In the eye the winds stop, you can see clearly, and despite the storm around it, there is peace in this spot. It is an eerie peace... for even though the wind is not present, yet you can hear it all around, and the air pressure is very low. Sound does not move through this space as it normally would, and the sea is still tossing to and fro. If you were on a boat in the eye of a hurricane (cyclone) you would experience surging and yawing, pitching and rolling on the sea's surface, even though the wind has fled. The peace is temporary. That is, unless you move with it.

One can follow this eye as the storm moves, to keep some peace within, but one needs to take flight or the waves might still turn you over. You can fly up and out of this storm and avoid all of the turmoils associated with it, although chances are, you will need to follow it as the storm moves, until it runs its course and finally fizzles out and ends.

The storm will have gone, and the environment will look better then... sunny and bright... although fraught with destruction all around, which the storm has caused.

Pick up the pieces, and build a new life. It is all you can do.

Friday, April 22, 2016


I heard someone (a man) recently call a woman (a lady I know) a "wallflower", which had a negative connotation. Perhaps you know a person like this so-called wallflower... or maybe you are one? Do you know what a wallflower means? I overheard these two talking, but what I thought it meant was not actually what it means.

What did I think it meant?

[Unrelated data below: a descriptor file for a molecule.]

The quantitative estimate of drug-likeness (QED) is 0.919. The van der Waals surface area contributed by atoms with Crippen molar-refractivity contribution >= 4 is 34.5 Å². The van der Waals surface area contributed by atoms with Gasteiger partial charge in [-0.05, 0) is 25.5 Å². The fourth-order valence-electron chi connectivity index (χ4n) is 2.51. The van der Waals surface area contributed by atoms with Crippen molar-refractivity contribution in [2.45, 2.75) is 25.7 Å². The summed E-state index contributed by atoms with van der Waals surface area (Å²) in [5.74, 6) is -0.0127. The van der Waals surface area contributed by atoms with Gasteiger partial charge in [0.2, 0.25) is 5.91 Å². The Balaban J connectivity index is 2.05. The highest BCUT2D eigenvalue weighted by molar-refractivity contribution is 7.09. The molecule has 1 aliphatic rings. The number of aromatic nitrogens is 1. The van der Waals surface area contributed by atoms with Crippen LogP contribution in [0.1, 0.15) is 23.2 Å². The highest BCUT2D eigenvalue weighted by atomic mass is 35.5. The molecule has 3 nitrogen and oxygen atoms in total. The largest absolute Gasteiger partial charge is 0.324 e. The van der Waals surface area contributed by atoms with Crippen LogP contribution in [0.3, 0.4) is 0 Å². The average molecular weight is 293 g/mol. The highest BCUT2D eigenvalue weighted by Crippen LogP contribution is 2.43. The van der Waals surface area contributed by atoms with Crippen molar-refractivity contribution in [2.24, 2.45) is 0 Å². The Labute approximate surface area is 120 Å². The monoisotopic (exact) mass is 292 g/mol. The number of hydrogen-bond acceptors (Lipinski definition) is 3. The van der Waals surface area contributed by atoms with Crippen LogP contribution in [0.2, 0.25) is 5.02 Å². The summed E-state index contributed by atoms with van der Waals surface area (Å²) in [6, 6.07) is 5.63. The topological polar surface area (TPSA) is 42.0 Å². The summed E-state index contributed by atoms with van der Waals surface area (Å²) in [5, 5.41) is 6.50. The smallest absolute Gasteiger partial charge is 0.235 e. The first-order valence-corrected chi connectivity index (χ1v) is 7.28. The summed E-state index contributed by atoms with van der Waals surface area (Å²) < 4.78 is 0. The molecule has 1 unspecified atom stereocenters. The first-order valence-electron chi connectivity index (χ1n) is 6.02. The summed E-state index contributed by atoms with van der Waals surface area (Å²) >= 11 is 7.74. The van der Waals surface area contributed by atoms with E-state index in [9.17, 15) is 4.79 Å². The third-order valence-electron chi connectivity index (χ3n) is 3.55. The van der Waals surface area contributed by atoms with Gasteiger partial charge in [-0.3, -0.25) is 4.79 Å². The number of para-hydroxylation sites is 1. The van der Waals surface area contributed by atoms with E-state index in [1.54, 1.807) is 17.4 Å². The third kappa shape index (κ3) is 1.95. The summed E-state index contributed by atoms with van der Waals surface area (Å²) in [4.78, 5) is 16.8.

Basically, a person who has no personality, who sits there and is boring. A character flaw. A negative thing to be. Something that needs to be fixed because it is inferior.

I wondered if the lady was actually a boring person, or who was so ignorant or unintelligent or "didn't entertain" that guy enough (so I heard him say) that he would call her that?

I figured this guy must really be desperate for quality company. She must be an idiot in his mind. In fact, he bitched to her about how soft-spoken she is, wimpy even. He blamed her for being passive, in effect. She was nothing to him.

I figured a wallflower must be deaf and dumb, like an image of a flower on the wall or on wallpaper, that just sits there looking pretty but hears nothing, says nothing, has no pretty smell (as a real flower would), and goes nowhere because it has no actual life to it. Just a 2D picture... flat and unappealing. A boring image to look at or be near. Dead. At least, dead to him.

I had heard the term wallflower used a number of times in my life, and figured I knew what it meant. I didn't... at least not from the perspective of the actual definition.

So it struck me a couple days later... what exactly *is* the definition of a wallflower anyway?

I googled the definition of a wallflower: "a person who has no one to dance with or who feels shy, awkward, or excluded at a party."

Oh dear God, boy did I have it wrong!

According to this, a wallflower is not boring, but shy. Someone self-conscious... sensitive. Perhaps an introvert who prefers to sit away from the party-happy people who jump around and make a lot of noise and drink more than they can handle. Not just that, but there's potential in this person, this wallflower...

Here is the important part. The distinction I must point out...

Just because they have no one to dance with does not mean they are not worth dancing with!
Just because they have no one to dance with does not mean they are not a good dancer!